“No, I’m not sure.” I said this in honesty, but knew after it had left my mouth that it had become a bit of a lie. I would go. The castle party was a parcel of tantalising novelty that risked too much trouble and disappointment to refuse, even if I wasn’t totally convinced this novelty would be all good, or even a good idea.


When I arrived at the intersection where the chartered bus would pick us up, I felt immediately over and under-dressed. I had taken “smart casual” more seriously than most of the men present, who were largely wearing the same flannel shirts or hoodies over tees they did in the Zoom calls. No other woman was dressed like me, collared shirt under a sweater. They had all gone for cinched dresses or trendy, colourful blouses; some had even brought a change of outfit for the dinner and music scheduled for the evening. From both directions I felt like a bit of a freak, and so tried to get a window seat near the back of the bus when it arrived, after stiffly greeting the few people I was able to match with how they appeared on a computer screen.

The mood on the bus was not unlike a school trip crossed with early pages of “The Masque of the Red Death.” When we had all boarded, the CEO did a head count and shouted a joke about super-spreader events over her face mask, which was met with polite laughter. I watched as we pulled away from the city, on highways that passed suburbs, and then narrower roads, which wound through one last small village before all we were surrounded by were rolling hills and sheep fields. I kept my eyes peeled for the last bus stop we passed, tried to estimate how long it took from there to get to the venue, but, losing track, my verdict landed on “pointlessly far.”

Of course, the castle was impressive; usually what was done there were weddings. I was hardly devoted to this job, still I mimed clapping at every happy announcement or recognition of achievements that mostly preceded my presence at the company that made up the CEO’s introduction. We were sorted into groups, approximately by department, and made to compete in a series of absurd activities– paint-by-numbering a poster fastest, documenting a scavenger hunt with posed photos, pooling answers on a list of trivia. In each activity I hung off to the side like a wooden prop, like the fake crowds they had tucked into rows of seats at football tournaments, and wondered how I incidentally appeared in all the photographs that existed only as documentation of an artificially competitive activity, never to be looked at again. Probably unhappy and strange, I thought, unable to project even the barest sense that I belonged there, and certainly no clue what to do with my face.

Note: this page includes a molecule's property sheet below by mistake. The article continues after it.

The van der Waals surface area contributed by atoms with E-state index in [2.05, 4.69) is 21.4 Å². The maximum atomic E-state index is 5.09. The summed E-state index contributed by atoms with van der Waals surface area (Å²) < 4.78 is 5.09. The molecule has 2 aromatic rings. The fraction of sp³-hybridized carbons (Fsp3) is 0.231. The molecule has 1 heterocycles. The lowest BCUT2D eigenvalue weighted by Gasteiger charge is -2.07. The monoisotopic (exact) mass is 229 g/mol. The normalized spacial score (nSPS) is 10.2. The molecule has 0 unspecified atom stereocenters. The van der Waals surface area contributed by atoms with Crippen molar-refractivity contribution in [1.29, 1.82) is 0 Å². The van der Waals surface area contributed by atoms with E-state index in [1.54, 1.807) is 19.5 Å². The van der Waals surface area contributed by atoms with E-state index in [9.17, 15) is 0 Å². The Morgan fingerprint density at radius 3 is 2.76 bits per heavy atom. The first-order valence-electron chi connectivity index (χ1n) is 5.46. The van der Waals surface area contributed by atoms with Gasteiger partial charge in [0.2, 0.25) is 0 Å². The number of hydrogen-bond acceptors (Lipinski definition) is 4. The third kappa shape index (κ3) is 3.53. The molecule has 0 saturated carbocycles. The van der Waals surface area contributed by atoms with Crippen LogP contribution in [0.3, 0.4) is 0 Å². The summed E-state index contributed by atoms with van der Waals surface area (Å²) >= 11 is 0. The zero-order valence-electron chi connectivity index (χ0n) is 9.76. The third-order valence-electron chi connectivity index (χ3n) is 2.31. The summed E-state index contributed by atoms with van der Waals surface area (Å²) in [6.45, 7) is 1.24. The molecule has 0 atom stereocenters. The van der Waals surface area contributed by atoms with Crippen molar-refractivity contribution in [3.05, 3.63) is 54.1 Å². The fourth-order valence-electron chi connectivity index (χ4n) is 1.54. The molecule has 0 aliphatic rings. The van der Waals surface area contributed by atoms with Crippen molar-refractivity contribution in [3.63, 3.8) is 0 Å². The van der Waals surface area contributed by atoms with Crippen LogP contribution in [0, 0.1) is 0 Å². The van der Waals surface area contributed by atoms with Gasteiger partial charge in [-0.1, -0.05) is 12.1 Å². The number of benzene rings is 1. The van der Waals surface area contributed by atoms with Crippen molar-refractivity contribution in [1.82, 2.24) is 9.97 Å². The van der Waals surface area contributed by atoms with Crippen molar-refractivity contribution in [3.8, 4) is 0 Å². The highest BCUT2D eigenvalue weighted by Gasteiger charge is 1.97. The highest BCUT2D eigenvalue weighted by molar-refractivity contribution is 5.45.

With the schedule of activities completed, we sat down in the main hall for dinner. Unless a vegetarian meal request had been logged in advance, a bleeding steak was brought out for each valued employee, so soft in the centre that they started to deform into pulp as we cut pieces off of them. I looked around, feeling bad for the waiters, who circled around, all wearing face masks, refilling wine glasses perhaps a bit too attentively, while the rest of us were yelling conversations over poor acoustics and a house band whose mics were set too loud, in a seating arrangement that deliberately grouped us with people from completely different departments.

I was sitting next to a guy who did front-end development for the company’s public-facing site, which, of course, was different from the interface content and editorial would use, but like any two members of the human race, we approached conversation certain we could find some commonality. He told me that his home town was small, but not so bad, really, and I wondered if that was anything I’d ever say about my own. To evidence this claim he detailed what days had the best drink specials due to the local university.

When I had worked through the difficult steak and my third glass of wine, I excused myself to go to the bathroom and Kathleen, watching from the adjacent table, followed me, talking fast over the blaring cover band music.

“You should really make more of an effort,” she said. “You seem so tuned out.” It dawned on me, with some chagrin, that this was what kind of drunk she was, completely incompatible with the kind I was. I mustered all of my addled capacity to be gracious.

“Sorry,” I said. “I’ve had a bit too much, I think.”

“You’ve hardly had anything. Be sociable. Act like you’re not miserable to be here.”

“Kathleen,” I said. “It’s work drinks. Please let me go.”

She had looped around, putting herself at an angle between me and the bathroom door handle, cornering me against the adjacent wall.